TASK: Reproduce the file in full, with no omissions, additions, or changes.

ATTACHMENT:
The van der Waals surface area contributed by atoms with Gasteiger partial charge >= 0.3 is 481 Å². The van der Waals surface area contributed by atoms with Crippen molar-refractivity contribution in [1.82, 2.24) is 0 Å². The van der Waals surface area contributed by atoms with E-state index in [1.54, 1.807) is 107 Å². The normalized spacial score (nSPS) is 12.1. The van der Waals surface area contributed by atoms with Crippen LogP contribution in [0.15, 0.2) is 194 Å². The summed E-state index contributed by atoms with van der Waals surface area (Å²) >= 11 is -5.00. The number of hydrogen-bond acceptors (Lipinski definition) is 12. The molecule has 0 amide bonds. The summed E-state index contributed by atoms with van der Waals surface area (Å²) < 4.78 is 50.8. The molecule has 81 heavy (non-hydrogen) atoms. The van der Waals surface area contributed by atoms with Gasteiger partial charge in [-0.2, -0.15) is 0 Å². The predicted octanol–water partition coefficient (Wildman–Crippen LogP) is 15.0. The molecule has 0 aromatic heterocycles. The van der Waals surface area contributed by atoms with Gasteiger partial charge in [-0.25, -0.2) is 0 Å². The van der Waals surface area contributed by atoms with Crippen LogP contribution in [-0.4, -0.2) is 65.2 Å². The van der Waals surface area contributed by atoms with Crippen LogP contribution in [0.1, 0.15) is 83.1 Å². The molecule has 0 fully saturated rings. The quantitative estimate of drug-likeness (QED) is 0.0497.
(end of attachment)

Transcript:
The van der Waals surface area contributed by atoms with Gasteiger partial charge >= 0.3 is 481 Å². The van der Waals surface area contributed by atoms with Crippen molar-refractivity contribution in [1.82, 2.24) is 0 Å². The van der Waals surface area contributed by atoms with E-state index in [1.54, 1.807) is 107 Å². The normalized spacial score (nSPS) is 12.1. The van der Waals surface area contributed by atoms with Crippen LogP contribution in [0.15, 0.2) is 194 Å². The summed E-state index contributed by atoms with van der Waals surface area (Å²) >= 11 is -5.00. The number of hydrogen-bond acceptors (Lipinski definition) is 12. The molecule has 0 amide bonds. The summed E-state index contributed by atoms with van der Waals surface area (Å²) < 4.78 is 50.8. The molecule has 81 heavy (non-hydrogen) atoms. The van der Waals surface area contributed by atoms with Gasteiger partial charge in [-0.2, -0.15) is 0 Å². The predicted octanol–water partition coefficient (Wildman–Crippen LogP) is 15.0. The molecule has 0 aromatic heterocycles. The van der Waals surface area contributed by atoms with Gasteiger partial charge in [-0.25, -0.2) is 0 Å². The van der Waals surface area contributed by atoms with Crippen LogP contribution in [-0.4, -0.2) is 65.2 Å². The van der Waals surface area contributed by atoms with Crippen LogP contribution in [0.1, 0.15) is 83.1 Å². The molecule has 0 fully saturated rings. The quantitative estimate of drug-likeness (QED) is 0.0497.